Fast Correspondence Tournaments


Yes. Any group member can create tournaments.

I would only add that if you are doing so from the ‘Fast Correspondence Group’ page then it should be a fast correspondence tournament.


I was thinking about few players (5 to 10), roundrobin, 1 round, SDK, fast paced.

I’m not planning to do it soon because on dec 31th will start “Beat the kyu, be a dan 2019” which I suscribed and is already SDK and fast. But for the future I’d like a tournament that takes only one round.


@lysnew how fast is beat the kyu, be a Dan ?

And maybe how fast can fast correspondence tournaments be expected to be in general? I find they are usually still pretty slow but maybe I have the wrong perspective. E.g Scorpio’s tournament started 7 weeks ago and has not yet finished the first round. Is this fast?


The “Fast Correspondence - $Month $Year ($Index)” tournaments usually end within 1 month (some games may take 2 moths) and they are only 1 round, so there will no further rounds starting at unexpected times.


“Fast” may have several meanings. :slight_smile:

Fast timesetting bring fast games, but the “zodiac” tournaments are double elimination, so they will take a long time to end (many rounds).

Also “beat the kyu” tournaments will take a long time to end (9 rounds). But the timesettings are quite fast for me:
2018 - Clock starts with 3 days and increments by 8 hours per move up to a maximum of 1 week
2019 - Clock starts with 3 days and increments by 12 hours per move up to a maximum of 1 week.

Here the “fast” is the time increment that means 2-3 moves per day at least.

I enjoyed very much “Really fast correspondence” tournament with Canadian Byo-Yomi: Clock starts with 1 day main time, followed by 1 day per 10 stones. But many players did time out.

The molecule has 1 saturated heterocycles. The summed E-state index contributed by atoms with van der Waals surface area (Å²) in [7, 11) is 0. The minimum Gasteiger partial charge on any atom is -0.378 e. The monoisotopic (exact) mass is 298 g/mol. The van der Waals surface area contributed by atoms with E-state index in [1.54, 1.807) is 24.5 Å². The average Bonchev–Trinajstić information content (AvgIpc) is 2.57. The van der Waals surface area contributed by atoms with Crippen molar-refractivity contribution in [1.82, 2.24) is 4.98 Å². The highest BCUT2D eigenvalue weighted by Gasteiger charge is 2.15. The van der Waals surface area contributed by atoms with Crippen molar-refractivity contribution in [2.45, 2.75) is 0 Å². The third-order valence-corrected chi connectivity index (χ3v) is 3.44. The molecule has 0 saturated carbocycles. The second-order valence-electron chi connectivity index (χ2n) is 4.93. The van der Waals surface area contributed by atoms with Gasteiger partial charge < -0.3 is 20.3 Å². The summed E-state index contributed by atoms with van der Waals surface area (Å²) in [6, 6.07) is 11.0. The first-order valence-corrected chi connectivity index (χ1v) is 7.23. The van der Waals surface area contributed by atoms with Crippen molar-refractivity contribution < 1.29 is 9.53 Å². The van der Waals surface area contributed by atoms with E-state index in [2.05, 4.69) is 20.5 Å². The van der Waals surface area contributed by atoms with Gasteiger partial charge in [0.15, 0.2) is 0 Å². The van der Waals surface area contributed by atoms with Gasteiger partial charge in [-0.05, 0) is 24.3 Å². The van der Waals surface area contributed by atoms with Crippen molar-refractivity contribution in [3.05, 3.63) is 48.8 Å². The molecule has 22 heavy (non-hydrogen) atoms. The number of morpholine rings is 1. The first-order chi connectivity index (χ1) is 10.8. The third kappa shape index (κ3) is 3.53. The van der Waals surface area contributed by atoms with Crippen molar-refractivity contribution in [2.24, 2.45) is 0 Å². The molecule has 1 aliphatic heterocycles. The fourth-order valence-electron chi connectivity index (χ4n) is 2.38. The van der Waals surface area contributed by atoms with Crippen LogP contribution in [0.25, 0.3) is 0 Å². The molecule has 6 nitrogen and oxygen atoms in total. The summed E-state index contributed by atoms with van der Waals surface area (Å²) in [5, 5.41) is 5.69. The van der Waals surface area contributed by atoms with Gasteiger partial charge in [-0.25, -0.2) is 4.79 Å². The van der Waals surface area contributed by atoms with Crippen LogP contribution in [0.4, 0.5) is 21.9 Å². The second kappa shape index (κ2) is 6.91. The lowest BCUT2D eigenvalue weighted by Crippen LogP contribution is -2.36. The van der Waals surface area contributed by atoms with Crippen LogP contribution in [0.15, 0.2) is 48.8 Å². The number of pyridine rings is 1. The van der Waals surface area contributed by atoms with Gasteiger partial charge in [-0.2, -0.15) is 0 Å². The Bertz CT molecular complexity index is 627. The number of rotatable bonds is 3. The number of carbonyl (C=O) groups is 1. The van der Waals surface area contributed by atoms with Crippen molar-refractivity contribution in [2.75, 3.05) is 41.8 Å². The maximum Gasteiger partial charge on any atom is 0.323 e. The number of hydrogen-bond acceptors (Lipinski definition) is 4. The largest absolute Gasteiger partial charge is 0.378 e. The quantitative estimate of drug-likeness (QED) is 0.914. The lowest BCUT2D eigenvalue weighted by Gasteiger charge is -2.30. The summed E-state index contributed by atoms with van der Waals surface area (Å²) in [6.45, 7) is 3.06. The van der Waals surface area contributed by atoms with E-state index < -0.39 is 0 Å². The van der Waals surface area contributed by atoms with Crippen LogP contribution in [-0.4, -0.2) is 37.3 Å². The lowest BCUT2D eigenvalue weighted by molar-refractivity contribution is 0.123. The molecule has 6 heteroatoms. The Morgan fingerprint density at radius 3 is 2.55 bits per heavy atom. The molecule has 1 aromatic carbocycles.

You are crazy man :smile:
The time-management in that tournament was more difficult then the actual games.
I had full day appointments on that weekends. On Friday nights I had to stop playing when I had 1 stone left in my byo-yomi period to play the last move in the morning (to not timeout over the day). The same from Saturday to Sunday.
And different timezones/online-times had their own difficulties. If your opponent got to bad an hour later, you lost 8 hours over night on your clock.

It was fun, but if you want to do other things but looking every hour on your phone for pending moves, …


I had actually some problem with taiwan players. :smiley:
Sleeping hours were an issue in that case.

I tried to replicate the timesettings in a slightly slower pace: 1 day main time, followed by 1 day per 5 stones.
Since I often check my phone for pending moves, it means for my opponent 3 to 5 moves per day.

Six challenges accepted:

  • 2 annuled because opponent didn’t play a move
  • 1 TO after 8 moves
  • 3 TO after 72, 112 and 158 moves respectively

Sadly, people doesn’t pay much attention to timesettings when accepting a challenge.

I think now that building a good friends-list is a better way to have fast correspondence games.
Creating small tournaments could be a way to do so.


I’m not quite sure, if it’s the correct thread to put my question in. Anyway…

Will there be tournaments like this one

in February? I do love them and the last couple of months the signing in for the first one started at the end of the previous month.